A Wall Street banker encountered an angry mob, so he invited them into his home. “Take whatever you want,” he told them. While they ransacked his house, he and his family fled to France. “But we don’t even speak the language!” said his wife. “At least we’ll have decent health care and will eat well,” he replied.

 


Modern Parables 4: Genes

I love the parables. I think they give us insight into Jesus’ personality as well as the character of God. They are carefully crafted to shock the religious assumptions of his hearers. So I thought I’d try my hand at writing a few:

The reign of God is like a tiny mutation on a single gene, and that mutation is spread to the whole human race. Overnight, we woke up with the ability to fly.

 

Modern Parables 3: The Revival

I love the parables. I think they give us insight into Jesus’ personality as well as the character of God. They are carefully crafted to shock the religious assumptions of his hearers. So I thought I’d try my hand at writing a few. (This one is inspired by David Buttrick):

A hedge-fund manager and a pastor both attended a revival. The pastor knew all the lyrics to all of the songs, raised his hands in worship, and gave his personal testimony. The hedge-fund manager stood at the door, too ashamed to sit among the congregation. “God, I shouldn’t even be here. I’m no damned good,” he prayed. At the altar call, he turned around and left. Truly I tell you, of the two, the hedge-fund manager went home justified.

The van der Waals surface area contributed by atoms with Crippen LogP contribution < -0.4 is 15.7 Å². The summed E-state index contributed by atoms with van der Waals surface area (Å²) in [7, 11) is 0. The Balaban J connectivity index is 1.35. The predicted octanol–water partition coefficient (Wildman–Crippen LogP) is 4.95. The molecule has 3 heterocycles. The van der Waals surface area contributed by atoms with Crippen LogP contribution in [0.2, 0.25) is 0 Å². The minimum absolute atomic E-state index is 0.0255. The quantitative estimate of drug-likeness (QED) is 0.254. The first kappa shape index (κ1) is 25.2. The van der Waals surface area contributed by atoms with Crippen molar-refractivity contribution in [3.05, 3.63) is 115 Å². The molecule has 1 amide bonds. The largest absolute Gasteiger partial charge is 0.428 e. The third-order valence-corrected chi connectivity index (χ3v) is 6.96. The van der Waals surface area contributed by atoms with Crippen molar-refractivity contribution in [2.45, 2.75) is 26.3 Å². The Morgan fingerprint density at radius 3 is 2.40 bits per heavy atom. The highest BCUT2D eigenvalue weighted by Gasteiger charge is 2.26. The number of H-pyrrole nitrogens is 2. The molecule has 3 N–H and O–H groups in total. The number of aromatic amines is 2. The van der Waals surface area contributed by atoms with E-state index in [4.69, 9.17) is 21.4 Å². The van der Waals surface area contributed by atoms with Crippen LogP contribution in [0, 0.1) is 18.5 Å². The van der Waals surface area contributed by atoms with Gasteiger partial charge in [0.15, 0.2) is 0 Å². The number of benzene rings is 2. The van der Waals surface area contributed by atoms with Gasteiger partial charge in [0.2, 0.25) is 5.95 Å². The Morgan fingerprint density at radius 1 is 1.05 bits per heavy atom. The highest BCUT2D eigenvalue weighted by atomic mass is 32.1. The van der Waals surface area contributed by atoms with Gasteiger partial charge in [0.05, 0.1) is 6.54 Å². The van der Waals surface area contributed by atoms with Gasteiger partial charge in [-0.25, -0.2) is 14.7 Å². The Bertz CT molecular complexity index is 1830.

Zacchaeus: Honest and Tall

(This post originally appeared at Ministry Matters.)

In Jewish tradition, Scripture is not merely read and applied: it is debated and examined from multiple angles. Like a gem, the sages say, “The Torah has seventy faces.” We turn it around and examine each angle carefully. I think we should do the same with the New Testament, because its compilers clearly intended that we have multiple angles: That’s why we have four Gospels, right? That’s why I love the story of Zacchaeus.